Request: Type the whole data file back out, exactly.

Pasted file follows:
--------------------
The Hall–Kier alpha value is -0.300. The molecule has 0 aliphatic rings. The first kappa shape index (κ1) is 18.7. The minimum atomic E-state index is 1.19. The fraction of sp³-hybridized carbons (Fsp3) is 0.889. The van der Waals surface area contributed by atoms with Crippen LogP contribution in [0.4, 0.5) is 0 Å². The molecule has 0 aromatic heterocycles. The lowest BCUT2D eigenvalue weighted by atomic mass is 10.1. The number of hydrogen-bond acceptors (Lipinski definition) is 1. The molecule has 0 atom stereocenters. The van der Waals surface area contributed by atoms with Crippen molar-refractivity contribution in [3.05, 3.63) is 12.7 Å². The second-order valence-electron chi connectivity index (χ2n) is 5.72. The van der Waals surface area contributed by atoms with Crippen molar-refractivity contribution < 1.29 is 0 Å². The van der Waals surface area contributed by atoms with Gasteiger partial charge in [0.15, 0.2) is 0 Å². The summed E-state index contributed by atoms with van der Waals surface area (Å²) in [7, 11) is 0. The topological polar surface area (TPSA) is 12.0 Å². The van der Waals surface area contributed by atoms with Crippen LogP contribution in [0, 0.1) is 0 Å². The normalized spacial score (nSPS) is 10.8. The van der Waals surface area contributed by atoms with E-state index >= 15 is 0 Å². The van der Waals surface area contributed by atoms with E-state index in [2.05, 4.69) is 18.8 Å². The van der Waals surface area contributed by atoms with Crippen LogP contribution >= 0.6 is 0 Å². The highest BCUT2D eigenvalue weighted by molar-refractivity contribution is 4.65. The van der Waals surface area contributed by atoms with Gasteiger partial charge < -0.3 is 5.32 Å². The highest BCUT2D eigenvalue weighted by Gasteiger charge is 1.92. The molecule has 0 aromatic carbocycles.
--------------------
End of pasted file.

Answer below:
The Hall–Kier alpha value is -0.300. The molecule has 0 aliphatic rings. The first kappa shape index (κ1) is 18.7. The minimum atomic E-state index is 1.19. The fraction of sp³-hybridized carbons (Fsp3) is 0.889. The van der Waals surface area contributed by atoms with Crippen LogP contribution in [0.4, 0.5) is 0 Å². The molecule has 0 aromatic heterocycles. The lowest BCUT2D eigenvalue weighted by atomic mass is 10.1. The number of hydrogen-bond acceptors (Lipinski definition) is 1. The molecule has 0 atom stereocenters. The van der Waals surface area contributed by atoms with Crippen molar-refractivity contribution in [3.05, 3.63) is 12.7 Å². The second-order valence-electron chi connectivity index (χ2n) is 5.72. The van der Waals surface area contributed by atoms with Crippen molar-refractivity contribution < 1.29 is 0 Å². The van der Waals surface area contributed by atoms with Gasteiger partial charge in [0.15, 0.2) is 0 Å². The summed E-state index contributed by atoms with van der Waals surface area (Å²) in [7, 11) is 0. The topological polar surface area (TPSA) is 12.0 Å². The van der Waals surface area contributed by atoms with Crippen LogP contribution in [0, 0.1) is 0 Å². The normalized spacial score (nSPS) is 10.8. The van der Waals surface area contributed by atoms with E-state index >= 15 is 0 Å². The van der Waals surface area contributed by atoms with E-state index in [2.05, 4.69) is 18.8 Å². The van der Waals surface area contributed by atoms with Crippen LogP contribution >= 0.6 is 0 Å². The highest BCUT2D eigenvalue weighted by molar-refractivity contribution is 4.65. The van der Waals surface area contributed by atoms with Gasteiger partial charge < -0.3 is 5.32 Å². The highest BCUT2D eigenvalue weighted by Gasteiger charge is 1.92. The molecule has 0 aromatic carbocycles.